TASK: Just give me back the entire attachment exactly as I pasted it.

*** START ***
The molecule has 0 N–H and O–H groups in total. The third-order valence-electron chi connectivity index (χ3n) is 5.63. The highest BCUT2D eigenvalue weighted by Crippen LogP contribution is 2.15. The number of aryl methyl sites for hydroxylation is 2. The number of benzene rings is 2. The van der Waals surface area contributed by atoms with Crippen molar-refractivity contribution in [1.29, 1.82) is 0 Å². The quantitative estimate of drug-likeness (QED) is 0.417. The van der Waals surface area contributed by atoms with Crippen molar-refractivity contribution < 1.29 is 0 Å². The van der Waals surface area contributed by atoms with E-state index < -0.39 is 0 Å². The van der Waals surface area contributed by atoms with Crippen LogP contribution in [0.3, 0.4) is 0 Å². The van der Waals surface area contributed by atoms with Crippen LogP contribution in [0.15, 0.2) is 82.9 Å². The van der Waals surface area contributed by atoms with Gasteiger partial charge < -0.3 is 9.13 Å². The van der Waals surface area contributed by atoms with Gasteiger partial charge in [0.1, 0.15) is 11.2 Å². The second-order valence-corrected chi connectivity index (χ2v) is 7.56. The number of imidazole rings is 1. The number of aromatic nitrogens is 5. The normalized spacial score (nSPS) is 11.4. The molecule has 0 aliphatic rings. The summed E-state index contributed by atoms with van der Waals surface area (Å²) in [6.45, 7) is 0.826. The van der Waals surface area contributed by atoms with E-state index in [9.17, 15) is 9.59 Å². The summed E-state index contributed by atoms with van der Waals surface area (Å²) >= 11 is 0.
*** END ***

The molecule has 0 N–H and O–H groups in total. The third-order valence-electron chi connectivity index (χ3n) is 5.63. The highest BCUT2D eigenvalue weighted by Crippen LogP contribution is 2.15. The number of aryl methyl sites for hydroxylation is 2. The number of benzene rings is 2. The van der Waals surface area contributed by atoms with Crippen molar-refractivity contribution in [1.29, 1.82) is 0 Å². The quantitative estimate of drug-likeness (QED) is 0.417. The van der Waals surface area contributed by atoms with Crippen molar-refractivity contribution < 1.29 is 0 Å². The van der Waals surface area contributed by atoms with E-state index < -0.39 is 0 Å². The van der Waals surface area contributed by atoms with Crippen LogP contribution in [0.3, 0.4) is 0 Å². The van der Waals surface area contributed by atoms with Crippen LogP contribution in [0.15, 0.2) is 82.9 Å². The van der Waals surface area contributed by atoms with Gasteiger partial charge < -0.3 is 9.13 Å². The van der Waals surface area contributed by atoms with Gasteiger partial charge in [0.1, 0.15) is 11.2 Å². The second-order valence-corrected chi connectivity index (χ2v) is 7.56. The number of imidazole rings is 1. The number of aromatic nitrogens is 5. The normalized spacial score (nSPS) is 11.4. The molecule has 0 aliphatic rings. The summed E-state index contributed by atoms with van der Waals surface area (Å²) in [6.45, 7) is 0.826. The van der Waals surface area contributed by atoms with E-state index in [9.17, 15) is 9.59 Å². The summed E-state index contributed by atoms with van der Waals surface area (Å²) >= 11 is 0.